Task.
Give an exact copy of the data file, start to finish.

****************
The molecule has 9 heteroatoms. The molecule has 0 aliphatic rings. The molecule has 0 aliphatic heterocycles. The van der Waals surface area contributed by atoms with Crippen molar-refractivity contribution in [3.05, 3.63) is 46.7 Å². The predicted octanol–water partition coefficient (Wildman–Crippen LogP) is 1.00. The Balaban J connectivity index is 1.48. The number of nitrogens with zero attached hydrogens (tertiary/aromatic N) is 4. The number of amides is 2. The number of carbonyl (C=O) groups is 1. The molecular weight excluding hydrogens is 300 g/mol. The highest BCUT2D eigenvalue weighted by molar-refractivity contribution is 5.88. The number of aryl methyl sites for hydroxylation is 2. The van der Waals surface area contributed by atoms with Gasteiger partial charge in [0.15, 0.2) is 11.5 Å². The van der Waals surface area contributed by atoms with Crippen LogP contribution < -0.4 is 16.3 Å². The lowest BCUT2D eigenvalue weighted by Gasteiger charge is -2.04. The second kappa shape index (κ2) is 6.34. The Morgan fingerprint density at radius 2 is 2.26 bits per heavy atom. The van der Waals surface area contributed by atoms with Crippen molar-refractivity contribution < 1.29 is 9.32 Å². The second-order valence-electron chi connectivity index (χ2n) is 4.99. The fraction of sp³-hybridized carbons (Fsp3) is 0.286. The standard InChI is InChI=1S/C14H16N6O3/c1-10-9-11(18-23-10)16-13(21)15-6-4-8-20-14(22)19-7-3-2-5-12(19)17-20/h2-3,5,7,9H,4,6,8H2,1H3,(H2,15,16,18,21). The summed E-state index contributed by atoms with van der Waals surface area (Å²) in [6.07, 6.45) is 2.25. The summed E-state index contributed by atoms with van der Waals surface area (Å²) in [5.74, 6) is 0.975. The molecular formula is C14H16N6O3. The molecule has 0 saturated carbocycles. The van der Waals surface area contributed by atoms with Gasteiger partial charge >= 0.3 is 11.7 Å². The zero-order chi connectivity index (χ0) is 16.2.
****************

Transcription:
The molecule has 9 heteroatoms. The molecule has 0 aliphatic rings. The molecule has 0 aliphatic heterocycles. The van der Waals surface area contributed by atoms with Crippen molar-refractivity contribution in [3.05, 3.63) is 46.7 Å². The predicted octanol–water partition coefficient (Wildman–Crippen LogP) is 1.00. The Balaban J connectivity index is 1.48. The number of nitrogens with zero attached hydrogens (tertiary/aromatic N) is 4. The number of amides is 2. The number of carbonyl (C=O) groups is 1. The molecular weight excluding hydrogens is 300 g/mol. The highest BCUT2D eigenvalue weighted by molar-refractivity contribution is 5.88. The number of aryl methyl sites for hydroxylation is 2. The van der Waals surface area contributed by atoms with Gasteiger partial charge in [0.15, 0.2) is 11.5 Å². The van der Waals surface area contributed by atoms with Crippen LogP contribution < -0.4 is 16.3 Å². The lowest BCUT2D eigenvalue weighted by Gasteiger charge is -2.04. The second kappa shape index (κ2) is 6.34. The Morgan fingerprint density at radius 2 is 2.26 bits per heavy atom. The van der Waals surface area contributed by atoms with Crippen molar-refractivity contribution < 1.29 is 9.32 Å². The second-order valence-electron chi connectivity index (χ2n) is 4.99. The fraction of sp³-hybridized carbons (Fsp3) is 0.286. The standard InChI is InChI=1S/C14H16N6O3/c1-10-9-11(18-23-10)16-13(21)15-6-4-8-20-14(22)19-7-3-2-5-12(19)17-20/h2-3,5,7,9H,4,6,8H2,1H3,(H2,15,16,18,21). The summed E-state index contributed by atoms with van der Waals surface area (Å²) in [6.07, 6.45) is 2.25. The summed E-state index contributed by atoms with van der Waals surface area (Å²) in [5.74, 6) is 0.975. The molecular formula is C14H16N6O3. The molecule has 0 saturated carbocycles. The van der Waals surface area contributed by atoms with Gasteiger partial charge >= 0.3 is 11.7 Å². The zero-order chi connectivity index (χ0) is 16.2.